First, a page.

Rumors that Garfield Memorial Hospital and its associated clinics will close are entirely false, but lower levels of long-term care are being eliminated as a cost-saving move.

Wayne Ross, hospital administrator, said general medicine and surgical care, obstetrics and home health-care services are continuing under an excellent staff that can provide for most of an individual's medical needs. "For those who need a higher level of services than we offer, we will refer them to competent care-givers within our system. We will continue to do what we can do well."The system he referred to is that of Intermountain Health Care Inc., owner and operator of the hospital and clinics in Garfield County. Local officials have been assured that the corporation is committed to rural health care and to the hospital and its operations. "The challenge is to rethink how we are operating and the level of services we provide and take the necessary steps to assure long-term viability of the facility," said Mike Falck, Intermountain Health Care vice president.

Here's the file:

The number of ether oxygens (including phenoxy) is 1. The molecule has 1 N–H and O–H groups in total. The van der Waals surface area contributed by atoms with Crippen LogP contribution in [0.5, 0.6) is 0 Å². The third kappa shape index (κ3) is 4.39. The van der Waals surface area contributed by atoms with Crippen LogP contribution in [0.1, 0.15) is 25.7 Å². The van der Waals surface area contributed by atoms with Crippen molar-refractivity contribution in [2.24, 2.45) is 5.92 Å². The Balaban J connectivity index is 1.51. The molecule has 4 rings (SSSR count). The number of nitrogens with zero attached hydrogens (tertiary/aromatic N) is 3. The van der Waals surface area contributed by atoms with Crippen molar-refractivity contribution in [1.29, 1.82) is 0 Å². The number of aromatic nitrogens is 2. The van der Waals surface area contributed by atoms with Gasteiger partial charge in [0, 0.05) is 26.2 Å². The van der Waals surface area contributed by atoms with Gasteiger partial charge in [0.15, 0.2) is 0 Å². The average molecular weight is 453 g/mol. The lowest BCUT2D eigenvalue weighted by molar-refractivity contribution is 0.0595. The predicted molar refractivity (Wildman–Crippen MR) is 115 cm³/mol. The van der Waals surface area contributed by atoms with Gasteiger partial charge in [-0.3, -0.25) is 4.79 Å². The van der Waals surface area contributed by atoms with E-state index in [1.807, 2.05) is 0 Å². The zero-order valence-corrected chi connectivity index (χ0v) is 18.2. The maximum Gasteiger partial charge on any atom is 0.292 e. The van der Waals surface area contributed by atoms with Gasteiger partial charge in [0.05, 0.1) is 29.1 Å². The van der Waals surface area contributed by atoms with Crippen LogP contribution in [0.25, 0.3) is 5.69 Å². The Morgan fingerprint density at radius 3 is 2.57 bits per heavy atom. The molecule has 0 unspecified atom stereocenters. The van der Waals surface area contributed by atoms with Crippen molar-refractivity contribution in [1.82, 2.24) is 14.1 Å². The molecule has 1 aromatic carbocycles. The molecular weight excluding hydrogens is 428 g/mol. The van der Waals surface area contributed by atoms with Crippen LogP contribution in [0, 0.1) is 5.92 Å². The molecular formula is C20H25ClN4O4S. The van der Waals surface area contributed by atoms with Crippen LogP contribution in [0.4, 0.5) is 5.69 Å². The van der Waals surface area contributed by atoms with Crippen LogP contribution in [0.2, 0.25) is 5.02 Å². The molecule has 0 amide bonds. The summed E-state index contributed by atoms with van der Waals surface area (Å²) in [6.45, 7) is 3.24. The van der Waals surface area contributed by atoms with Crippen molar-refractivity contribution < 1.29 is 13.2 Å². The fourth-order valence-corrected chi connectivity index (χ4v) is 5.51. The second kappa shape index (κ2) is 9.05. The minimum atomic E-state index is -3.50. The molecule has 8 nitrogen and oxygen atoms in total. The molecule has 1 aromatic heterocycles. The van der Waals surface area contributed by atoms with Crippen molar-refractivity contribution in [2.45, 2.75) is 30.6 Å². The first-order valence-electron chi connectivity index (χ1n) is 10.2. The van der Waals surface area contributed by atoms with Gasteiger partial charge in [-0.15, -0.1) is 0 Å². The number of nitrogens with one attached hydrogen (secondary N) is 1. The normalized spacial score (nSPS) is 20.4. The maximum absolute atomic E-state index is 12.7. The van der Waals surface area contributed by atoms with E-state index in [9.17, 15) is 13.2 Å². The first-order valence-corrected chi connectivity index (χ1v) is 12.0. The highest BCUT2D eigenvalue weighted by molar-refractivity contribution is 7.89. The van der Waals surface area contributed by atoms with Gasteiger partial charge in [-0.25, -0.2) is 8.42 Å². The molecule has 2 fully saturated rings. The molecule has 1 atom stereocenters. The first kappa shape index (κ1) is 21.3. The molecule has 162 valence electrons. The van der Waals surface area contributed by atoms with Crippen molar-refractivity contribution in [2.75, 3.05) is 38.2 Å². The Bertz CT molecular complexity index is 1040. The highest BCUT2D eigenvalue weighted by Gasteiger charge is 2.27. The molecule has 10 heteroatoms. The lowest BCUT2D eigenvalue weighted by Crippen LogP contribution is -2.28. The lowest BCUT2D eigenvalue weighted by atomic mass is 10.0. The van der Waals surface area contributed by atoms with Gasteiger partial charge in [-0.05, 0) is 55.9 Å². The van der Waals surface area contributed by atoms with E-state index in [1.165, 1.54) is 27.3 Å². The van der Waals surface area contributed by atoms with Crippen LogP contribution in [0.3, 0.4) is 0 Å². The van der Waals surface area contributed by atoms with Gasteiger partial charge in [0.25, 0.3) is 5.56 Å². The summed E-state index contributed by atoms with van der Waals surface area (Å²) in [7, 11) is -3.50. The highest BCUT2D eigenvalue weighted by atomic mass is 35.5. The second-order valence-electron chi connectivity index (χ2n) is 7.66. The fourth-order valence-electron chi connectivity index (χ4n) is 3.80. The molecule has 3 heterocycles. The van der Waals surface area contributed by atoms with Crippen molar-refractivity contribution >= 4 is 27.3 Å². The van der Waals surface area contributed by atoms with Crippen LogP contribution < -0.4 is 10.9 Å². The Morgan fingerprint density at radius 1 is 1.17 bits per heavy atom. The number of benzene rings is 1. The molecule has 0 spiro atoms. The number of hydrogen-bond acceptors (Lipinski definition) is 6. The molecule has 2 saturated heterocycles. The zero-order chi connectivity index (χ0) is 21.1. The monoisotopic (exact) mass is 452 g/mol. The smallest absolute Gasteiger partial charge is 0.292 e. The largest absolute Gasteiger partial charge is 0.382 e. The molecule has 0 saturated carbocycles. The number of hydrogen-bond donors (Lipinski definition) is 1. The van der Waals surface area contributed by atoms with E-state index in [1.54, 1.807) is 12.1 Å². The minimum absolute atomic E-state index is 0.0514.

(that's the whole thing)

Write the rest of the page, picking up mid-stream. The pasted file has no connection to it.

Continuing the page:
Ross said the few patients who are receiving long-term care at the hospital in Panguitch will either be transferred to other facilities, stay at home or be taken care of at the skilled care rate.

The hospital administrator said Garfield Memorial will become more financially stable by eliminating the long-term care, noting that it costs about as much to maintain care and facilities for three patients as it does for 20. He added that the hospital struggles to stay financially in the black, as do most rural hospitals.

Hospital officials continue to upgrade and improve the facility and its equipment. A birthing room is one of the improvements at the hospital. It has a new, unique birthing bed and a more relaxed atmosphere, said Linda Owen, director of nursing.

The room has a self-contained unit that is equipped to handle any emergency. It also has the most up-to-date electronic monitoring equipment for both mother and baby, Owen said.